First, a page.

Newfield is one of the earliest public oil and gas companies to report their quarterly earnings and operations. This week they provided their reports and conducted the earnings call for the 2Q 2011. Newfield spent most of the time discussing their Uinta Basin acreage which sounds mighty impressive. They threw out numbers such as BTRORs of greater than 100% and decades of inventory. They described that acreage as their crown jewel oil play. That being said, this is an Eagle Ford blog. I will provide some of my Eagle Ford E&P notes from their past two earnings calls and then analyze the program using Drillinginfo data.
– Hunting season caused a major interruption of their Maverick Basin program from Oct.-Feb. I am not sure of the extent of the interruption, but being from Austin, I know full well that people around here and south of here LOVE their hunting
– Newfield is drilling and casing their EF wells in under 10 days
– The focus is the lower Eagle Ford. Newfield spoke to the bitumen issue a while back stating it was only in a certain section of their Eagle Ford, maybe it was the upper not the lower, pure speculation there
– As of 1Q 2011, the costs were $6.5-$7MM per well. Newfield indicated this week that those costs are only rising. They described the rising service costs as “margin desctruction” which is one reason why they are redirecting CAPEX to the Uinta Basin.
– Reasons why they are spending more CAPEX in the Uinta Basin than EF: lower completion costs, established infrastructure and crew, EF acreage only takes 1-2 rigs to maintain leasehold
– Newfield is taking their time digesting the science of the EF. They mentioned the question of toe up, or toe down as something they are studying. As is shown below, Newfield is conducting significant seismic operations in central Dimmit County
– 2Q 2011 report says average EF IPs are 400-1400 BOE/D. The south acreage (downdip) is where they are focusing their current effort, IPs of 600-700 BOE/D average in this area
Now, I’d like to show some of the analysis that DI-ESP provides to their clients. This only scratches the surface so I figure it’s okay to show.
A breakdown of the acreage based on intelligence and data. In this case, I break Newfield’s acreage into two sections, Updip and Downdip. This is based a demarcation of well performance and Newfield statements in the earnings call. Of note is the increase in well productivity as you traverse to the South.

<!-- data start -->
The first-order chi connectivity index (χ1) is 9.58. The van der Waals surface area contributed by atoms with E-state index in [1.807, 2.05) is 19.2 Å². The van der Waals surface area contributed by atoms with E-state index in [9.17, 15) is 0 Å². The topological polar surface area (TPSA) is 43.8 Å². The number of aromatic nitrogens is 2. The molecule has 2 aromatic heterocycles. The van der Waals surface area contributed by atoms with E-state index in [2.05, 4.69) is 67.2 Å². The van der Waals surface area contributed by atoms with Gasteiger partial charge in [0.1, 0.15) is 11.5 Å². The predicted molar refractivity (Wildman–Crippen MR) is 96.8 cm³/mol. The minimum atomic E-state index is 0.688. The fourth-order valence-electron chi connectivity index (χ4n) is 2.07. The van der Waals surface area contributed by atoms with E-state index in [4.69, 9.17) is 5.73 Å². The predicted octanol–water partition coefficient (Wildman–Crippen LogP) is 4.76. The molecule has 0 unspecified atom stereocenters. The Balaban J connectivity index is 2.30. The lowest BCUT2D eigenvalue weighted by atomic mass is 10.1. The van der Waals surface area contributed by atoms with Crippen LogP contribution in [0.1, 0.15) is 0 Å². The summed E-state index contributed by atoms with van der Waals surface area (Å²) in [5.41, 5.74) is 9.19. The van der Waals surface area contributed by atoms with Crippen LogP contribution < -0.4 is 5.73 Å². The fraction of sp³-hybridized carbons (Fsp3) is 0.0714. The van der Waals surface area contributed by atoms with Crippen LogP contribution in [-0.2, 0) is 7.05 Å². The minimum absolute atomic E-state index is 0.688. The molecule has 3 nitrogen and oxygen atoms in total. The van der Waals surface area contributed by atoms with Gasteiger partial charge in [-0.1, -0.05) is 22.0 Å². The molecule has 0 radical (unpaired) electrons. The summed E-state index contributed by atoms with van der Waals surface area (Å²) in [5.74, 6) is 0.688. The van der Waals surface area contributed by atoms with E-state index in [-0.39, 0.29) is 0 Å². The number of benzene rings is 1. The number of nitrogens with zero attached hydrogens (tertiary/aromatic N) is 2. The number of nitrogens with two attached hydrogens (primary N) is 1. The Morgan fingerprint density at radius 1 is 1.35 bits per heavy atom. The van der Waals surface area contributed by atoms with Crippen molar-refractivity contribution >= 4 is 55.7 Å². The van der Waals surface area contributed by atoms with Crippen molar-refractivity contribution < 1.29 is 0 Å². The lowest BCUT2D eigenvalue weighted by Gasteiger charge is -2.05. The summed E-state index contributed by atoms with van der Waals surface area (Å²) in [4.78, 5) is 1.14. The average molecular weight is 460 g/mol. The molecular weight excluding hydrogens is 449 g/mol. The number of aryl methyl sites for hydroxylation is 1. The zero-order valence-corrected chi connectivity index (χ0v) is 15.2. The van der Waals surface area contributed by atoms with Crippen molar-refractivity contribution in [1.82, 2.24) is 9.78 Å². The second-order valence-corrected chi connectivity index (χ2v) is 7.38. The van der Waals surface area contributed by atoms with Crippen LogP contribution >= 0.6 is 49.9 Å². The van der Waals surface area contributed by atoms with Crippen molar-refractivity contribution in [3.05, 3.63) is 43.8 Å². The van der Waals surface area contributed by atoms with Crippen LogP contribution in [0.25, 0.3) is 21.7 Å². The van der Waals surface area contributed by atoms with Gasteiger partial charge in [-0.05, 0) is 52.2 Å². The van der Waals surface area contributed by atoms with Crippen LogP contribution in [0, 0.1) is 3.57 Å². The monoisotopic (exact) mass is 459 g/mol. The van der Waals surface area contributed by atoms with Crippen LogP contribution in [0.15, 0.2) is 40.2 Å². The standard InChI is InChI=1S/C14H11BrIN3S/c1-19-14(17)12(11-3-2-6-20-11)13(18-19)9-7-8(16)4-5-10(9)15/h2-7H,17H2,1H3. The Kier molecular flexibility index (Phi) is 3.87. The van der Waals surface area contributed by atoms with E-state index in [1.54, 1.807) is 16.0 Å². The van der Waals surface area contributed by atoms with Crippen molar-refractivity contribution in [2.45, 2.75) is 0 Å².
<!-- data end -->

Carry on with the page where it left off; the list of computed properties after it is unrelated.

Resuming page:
Next, some type curves. It is still very early as is suggested by the noise in the well level chart but a trend does exist. Downdip wells perform better, whether it is due to infrastructure buildout or geology or learning curve requires deeper analysis. Expect these curves to improve as Newfield develops a greater understanding of how to drill and compete these wells.
Some permit activity. What stands out here is the seismic program in central Dimmit County. This seismic is being run around their highest producing lease so far and suggests future CAPEX will be directed here.
Newfield has high quality neighbors such as Anadarko, Shell, and SM Energy to the South. They got their acreage relatively cheap from the TXCO deal a couple years ago. Newfield consistently drills high quality wells in all their unconventional programs across the US. If it is possible to drill good wells on their acreage, I suspect they will get it done. The Maverick Basin is still early in development compared to other areas of the Eagle Ford like Hawkville and Sugarkane. We have a team here in Austin dissecting all the key players of all the key unconventional plays so keep checking back.
Latest posts by Enverus (see all)
- Guyana-Suriname’s Recent Duds Take Little Shine Off World’s Hottest Offshore Play - February 22, 2021
- EVOLVE CONFERENCE RECAP: DAY THREE - February 18, 2021
- ERCOT Power Grid Outage: What Went Wrong? - February 18, 2021